The Literature of Modern Day Russia02-23-2012
Russian literature is synonymous with Dostoevsky, Tolstoy, and Nabokov. To the extent one thinks of Contemporary Russian literature, there is the samizdat prose of protest during the 20th century. But few, if any Russian literary writers are translated let alone read widely in America today.
On Monday evening, February 20th, the Hannah Arendt Center at Bard welcomed a group of young Russian authors to its campus, winners of Russia’s national Debut Literature Prize.
The Prize itself is worthy of description; its mission is to bring attention to the country’s new literary talent and publish young authors’ work (winners must be under 35 years old). Olga Slavnikova, former Russian Booker Prize winner and present Debut Prize Director, made no small efforts to emphasize her goals to not only revive the Russian literary tradition but to invest in its future. The Debut Prize winners tour which took them to the NY Public Library, Bard, and Harvard, is part of a mission to bring a new generation of Russian writers to the international reading public. As the evening’s organizer and translator John Narins, of Causa Artium, put it: we Westerners are one generation behind in our understanding of Russian civilization.
Identity stood out as the evening’s theme. Bridging the gap between the Soviet generation and young adults for whom the Soviet Union was an impersonal historical event is an uneasy task. One strategy, as offered by historian turned author Dmitri Biryukov, is historical fiction and exploring how history is perceived by his generation. In his Uritski Street (named after the former head of the USSR’s foreign spy master) he intertwines the lives of a contemporary young man named Igor with a 1917 shop keeper who both lived in the same building. For Biryukov, exploring Russia’s urban life and historical forgetfulness allows him to explore how the post-communist present is shaped by the Russian and Soviet past.
Looking into the past is one method for accepting the present, but another is self-reflection about one’s immediate circumstance. These young authors’ childhoods were not the propagated socialist utopia their parents grew up with but what is now ominously referred to by Russians as the “wild ‘90s.”
A decade often characterized for its disorder and criminality is reinvented with a personal perspective by authors like Igor Savelyev and Irina Bogatyreva. Their writings address the post-Soviet childhood and contribute to an emerging genre on hitch hiking, an activity extremely common amongst Russia’s newly mobile youth.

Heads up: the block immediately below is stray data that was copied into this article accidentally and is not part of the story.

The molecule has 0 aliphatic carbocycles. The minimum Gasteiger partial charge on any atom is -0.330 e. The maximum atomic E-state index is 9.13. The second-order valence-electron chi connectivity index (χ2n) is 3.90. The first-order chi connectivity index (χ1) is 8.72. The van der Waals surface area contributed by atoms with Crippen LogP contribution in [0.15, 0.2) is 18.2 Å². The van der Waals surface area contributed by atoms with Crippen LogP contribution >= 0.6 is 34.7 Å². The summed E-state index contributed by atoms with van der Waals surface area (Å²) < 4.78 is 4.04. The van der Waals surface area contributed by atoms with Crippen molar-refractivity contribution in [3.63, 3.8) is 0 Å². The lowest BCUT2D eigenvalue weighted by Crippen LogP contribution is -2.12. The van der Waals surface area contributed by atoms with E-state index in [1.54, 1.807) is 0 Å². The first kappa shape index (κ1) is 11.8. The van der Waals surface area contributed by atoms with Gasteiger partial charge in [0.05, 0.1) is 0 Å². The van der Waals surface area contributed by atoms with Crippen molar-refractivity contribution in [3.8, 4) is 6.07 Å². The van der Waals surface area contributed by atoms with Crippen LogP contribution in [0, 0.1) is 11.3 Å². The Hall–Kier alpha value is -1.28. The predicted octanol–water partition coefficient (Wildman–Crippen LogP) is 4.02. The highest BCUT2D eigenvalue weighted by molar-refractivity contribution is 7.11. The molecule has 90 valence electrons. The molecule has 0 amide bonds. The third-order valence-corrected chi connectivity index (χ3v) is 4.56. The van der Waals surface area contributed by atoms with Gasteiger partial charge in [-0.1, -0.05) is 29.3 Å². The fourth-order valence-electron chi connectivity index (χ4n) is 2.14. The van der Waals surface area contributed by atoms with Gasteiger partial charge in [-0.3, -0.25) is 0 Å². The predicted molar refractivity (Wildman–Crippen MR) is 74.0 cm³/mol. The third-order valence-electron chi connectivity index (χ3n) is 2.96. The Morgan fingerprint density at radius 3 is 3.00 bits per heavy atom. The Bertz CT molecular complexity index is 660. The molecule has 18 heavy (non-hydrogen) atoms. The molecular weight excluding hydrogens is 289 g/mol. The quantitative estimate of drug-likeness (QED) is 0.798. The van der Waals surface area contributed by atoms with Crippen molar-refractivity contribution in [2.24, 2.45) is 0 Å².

Individuality and mobility were contrasted by Alisa Ganieva’s reading of an except from her Salaam, Dalgat! set in Dagestan, a Muslim state located in the Northern Caucus. While the region is more often known for its political and social turmoil, Ms. Ganieva’s documentation intends to break domestic and international stereotypes about life on the Russian-Georgian border. By following a politically neutral narrative, her alternative focuses on individual existence within the country’s extremely heterogeneous territories as if to declare that this too is a form of Russian national culture and identity. Ms. Ganieva’s daring approach is evident not only in her subject matter but writing persona: she submitted her work under the male pseudonym of a violent young fighter Hirachev Hull, revealing herself for the first time at the ceremony where she received the Debut Prize.
The Debut Prize winners are not didactic about what the country and society today is or is not. Rather, they are experimenting and reflecting on their condition through writing truthfully, creatively, and beyond the former regime’s dogmas. As mentioned before, thinking and writing about the Soviet legacy remains the task for this lot of young authors. But their task does not end there. The writers that graciously presented their work at Bard are only the herald of Russian literature’s return to the world stage. As Ms. Slavnikova declared: Russian literature does not end at Dostoevsky.
Authors present included Olga Slavnikova, Igor Savelyev, Alisa Ganieva, Dmitry Biryukov, and Irina Bogatyreva. The event was organized and sponsored by the Hannah Arendt Center, Bard’s Russian/ Eurasian studies program, and the Center for Civic Engagement in conjunction with Cause Artium.
You can watch a video recording of the event here.